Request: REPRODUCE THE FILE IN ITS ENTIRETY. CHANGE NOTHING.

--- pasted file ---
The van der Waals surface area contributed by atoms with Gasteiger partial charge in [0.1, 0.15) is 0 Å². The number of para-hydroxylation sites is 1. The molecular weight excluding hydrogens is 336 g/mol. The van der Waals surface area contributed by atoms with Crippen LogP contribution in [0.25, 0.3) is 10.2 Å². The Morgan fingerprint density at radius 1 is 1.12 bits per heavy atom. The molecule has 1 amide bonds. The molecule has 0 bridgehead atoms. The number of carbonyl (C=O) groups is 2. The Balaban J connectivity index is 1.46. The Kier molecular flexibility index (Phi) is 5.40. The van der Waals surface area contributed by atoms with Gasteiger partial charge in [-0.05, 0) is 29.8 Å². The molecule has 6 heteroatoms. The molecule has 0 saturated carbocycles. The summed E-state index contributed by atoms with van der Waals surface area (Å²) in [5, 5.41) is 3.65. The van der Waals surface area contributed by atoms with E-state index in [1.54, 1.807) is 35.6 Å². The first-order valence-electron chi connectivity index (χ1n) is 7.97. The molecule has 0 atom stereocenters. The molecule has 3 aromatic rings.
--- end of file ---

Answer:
The van der Waals surface area contributed by atoms with Gasteiger partial charge in [0.1, 0.15) is 0 Å². The number of para-hydroxylation sites is 1. The molecular weight excluding hydrogens is 336 g/mol. The van der Waals surface area contributed by atoms with Crippen LogP contribution in [0.25, 0.3) is 10.2 Å². The Morgan fingerprint density at radius 1 is 1.12 bits per heavy atom. The molecule has 1 amide bonds. The molecule has 0 bridgehead atoms. The number of carbonyl (C=O) groups is 2. The Balaban J connectivity index is 1.46. The Kier molecular flexibility index (Phi) is 5.40. The van der Waals surface area contributed by atoms with Gasteiger partial charge in [-0.05, 0) is 29.8 Å². The molecule has 6 heteroatoms. The molecule has 0 saturated carbocycles. The summed E-state index contributed by atoms with van der Waals surface area (Å²) in [5, 5.41) is 3.65. The van der Waals surface area contributed by atoms with E-state index in [1.54, 1.807) is 35.6 Å². The first-order valence-electron chi connectivity index (χ1n) is 7.97. The molecule has 0 atom stereocenters. The molecule has 3 aromatic rings.